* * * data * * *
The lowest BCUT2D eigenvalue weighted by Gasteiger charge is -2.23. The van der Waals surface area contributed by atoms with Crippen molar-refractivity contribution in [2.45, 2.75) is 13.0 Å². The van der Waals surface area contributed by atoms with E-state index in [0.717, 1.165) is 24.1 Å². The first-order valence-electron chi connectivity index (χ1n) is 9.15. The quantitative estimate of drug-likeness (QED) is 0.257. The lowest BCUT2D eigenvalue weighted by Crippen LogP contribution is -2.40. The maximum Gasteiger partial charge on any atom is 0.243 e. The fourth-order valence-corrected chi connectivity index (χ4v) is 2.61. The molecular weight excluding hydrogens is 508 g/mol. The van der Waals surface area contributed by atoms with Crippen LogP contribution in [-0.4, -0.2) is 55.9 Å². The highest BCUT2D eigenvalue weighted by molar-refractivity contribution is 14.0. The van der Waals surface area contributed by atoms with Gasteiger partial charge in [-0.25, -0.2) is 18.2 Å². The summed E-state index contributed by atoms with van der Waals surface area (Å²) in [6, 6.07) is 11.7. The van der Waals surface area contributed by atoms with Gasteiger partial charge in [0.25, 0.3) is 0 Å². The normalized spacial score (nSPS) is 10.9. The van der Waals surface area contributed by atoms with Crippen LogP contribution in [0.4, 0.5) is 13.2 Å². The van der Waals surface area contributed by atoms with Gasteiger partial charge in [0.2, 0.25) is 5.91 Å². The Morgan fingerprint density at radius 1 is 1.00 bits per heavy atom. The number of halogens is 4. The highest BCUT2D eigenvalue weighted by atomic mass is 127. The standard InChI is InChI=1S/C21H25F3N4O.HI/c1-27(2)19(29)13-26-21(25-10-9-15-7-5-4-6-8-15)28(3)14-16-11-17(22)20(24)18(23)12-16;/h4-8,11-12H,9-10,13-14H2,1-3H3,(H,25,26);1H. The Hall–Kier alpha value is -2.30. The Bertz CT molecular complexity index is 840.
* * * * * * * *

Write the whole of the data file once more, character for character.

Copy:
The lowest BCUT2D eigenvalue weighted by Gasteiger charge is -2.23. The van der Waals surface area contributed by atoms with Crippen molar-refractivity contribution in [2.45, 2.75) is 13.0 Å². The van der Waals surface area contributed by atoms with E-state index in [0.717, 1.165) is 24.1 Å². The first-order valence-electron chi connectivity index (χ1n) is 9.15. The quantitative estimate of drug-likeness (QED) is 0.257. The lowest BCUT2D eigenvalue weighted by Crippen LogP contribution is -2.40. The maximum Gasteiger partial charge on any atom is 0.243 e. The fourth-order valence-corrected chi connectivity index (χ4v) is 2.61. The molecular weight excluding hydrogens is 508 g/mol. The van der Waals surface area contributed by atoms with Crippen LogP contribution in [-0.4, -0.2) is 55.9 Å². The highest BCUT2D eigenvalue weighted by molar-refractivity contribution is 14.0. The van der Waals surface area contributed by atoms with Gasteiger partial charge in [-0.25, -0.2) is 18.2 Å². The summed E-state index contributed by atoms with van der Waals surface area (Å²) in [6, 6.07) is 11.7. The van der Waals surface area contributed by atoms with Gasteiger partial charge in [0.25, 0.3) is 0 Å². The normalized spacial score (nSPS) is 10.9. The van der Waals surface area contributed by atoms with Crippen LogP contribution in [0.4, 0.5) is 13.2 Å². The van der Waals surface area contributed by atoms with Gasteiger partial charge in [0.2, 0.25) is 5.91 Å². The Morgan fingerprint density at radius 1 is 1.00 bits per heavy atom. The number of halogens is 4. The highest BCUT2D eigenvalue weighted by atomic mass is 127. The standard InChI is InChI=1S/C21H25F3N4O.HI/c1-27(2)19(29)13-26-21(25-10-9-15-7-5-4-6-8-15)28(3)14-16-11-17(22)20(24)18(23)12-16;/h4-8,11-12H,9-10,13-14H2,1-3H3,(H,25,26);1H. The Hall–Kier alpha value is -2.30. The Bertz CT molecular complexity index is 840.